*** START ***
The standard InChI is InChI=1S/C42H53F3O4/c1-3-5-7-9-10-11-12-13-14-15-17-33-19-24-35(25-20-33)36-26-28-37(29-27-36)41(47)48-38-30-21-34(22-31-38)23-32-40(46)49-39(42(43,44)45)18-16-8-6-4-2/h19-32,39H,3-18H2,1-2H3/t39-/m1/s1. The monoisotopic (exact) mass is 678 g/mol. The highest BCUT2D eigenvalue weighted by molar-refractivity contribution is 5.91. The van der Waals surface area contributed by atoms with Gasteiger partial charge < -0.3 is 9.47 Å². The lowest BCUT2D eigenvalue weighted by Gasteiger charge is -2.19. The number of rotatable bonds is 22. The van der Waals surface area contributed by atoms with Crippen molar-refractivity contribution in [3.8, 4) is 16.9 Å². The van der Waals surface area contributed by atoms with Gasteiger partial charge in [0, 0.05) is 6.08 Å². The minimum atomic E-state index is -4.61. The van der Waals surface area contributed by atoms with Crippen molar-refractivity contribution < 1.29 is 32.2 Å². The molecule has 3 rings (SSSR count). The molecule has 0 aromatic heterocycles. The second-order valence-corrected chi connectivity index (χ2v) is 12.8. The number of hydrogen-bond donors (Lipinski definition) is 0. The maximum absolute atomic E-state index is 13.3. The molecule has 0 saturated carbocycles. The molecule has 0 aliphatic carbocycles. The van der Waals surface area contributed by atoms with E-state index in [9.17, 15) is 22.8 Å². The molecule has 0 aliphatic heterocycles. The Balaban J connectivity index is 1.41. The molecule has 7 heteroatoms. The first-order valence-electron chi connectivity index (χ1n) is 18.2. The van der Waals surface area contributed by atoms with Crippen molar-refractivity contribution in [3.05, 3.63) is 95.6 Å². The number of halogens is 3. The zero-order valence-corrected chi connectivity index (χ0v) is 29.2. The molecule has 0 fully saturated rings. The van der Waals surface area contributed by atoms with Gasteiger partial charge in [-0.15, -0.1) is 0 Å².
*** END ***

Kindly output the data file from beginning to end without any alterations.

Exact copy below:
The standard InChI is InChI=1S/C42H53F3O4/c1-3-5-7-9-10-11-12-13-14-15-17-33-19-24-35(25-20-33)36-26-28-37(29-27-36)41(47)48-38-30-21-34(22-31-38)23-32-40(46)49-39(42(43,44)45)18-16-8-6-4-2/h19-32,39H,3-18H2,1-2H3/t39-/m1/s1. The monoisotopic (exact) mass is 678 g/mol. The highest BCUT2D eigenvalue weighted by molar-refractivity contribution is 5.91. The van der Waals surface area contributed by atoms with Gasteiger partial charge < -0.3 is 9.47 Å². The lowest BCUT2D eigenvalue weighted by Gasteiger charge is -2.19. The number of rotatable bonds is 22. The van der Waals surface area contributed by atoms with Crippen molar-refractivity contribution in [3.8, 4) is 16.9 Å². The van der Waals surface area contributed by atoms with Gasteiger partial charge in [0, 0.05) is 6.08 Å². The minimum atomic E-state index is -4.61. The van der Waals surface area contributed by atoms with Crippen molar-refractivity contribution < 1.29 is 32.2 Å². The molecule has 3 rings (SSSR count). The molecule has 0 aromatic heterocycles. The second-order valence-corrected chi connectivity index (χ2v) is 12.8. The number of hydrogen-bond donors (Lipinski definition) is 0. The maximum absolute atomic E-state index is 13.3. The molecule has 0 saturated carbocycles. The molecule has 0 aliphatic carbocycles. The van der Waals surface area contributed by atoms with E-state index in [9.17, 15) is 22.8 Å². The molecule has 0 aliphatic heterocycles. The Balaban J connectivity index is 1.41. The molecule has 7 heteroatoms. The first-order valence-electron chi connectivity index (χ1n) is 18.2. The van der Waals surface area contributed by atoms with Crippen molar-refractivity contribution in [3.05, 3.63) is 95.6 Å². The number of halogens is 3. The zero-order valence-corrected chi connectivity index (χ0v) is 29.2. The molecule has 0 fully saturated rings. The van der Waals surface area contributed by atoms with Gasteiger partial charge in [-0.15, -0.1) is 0 Å².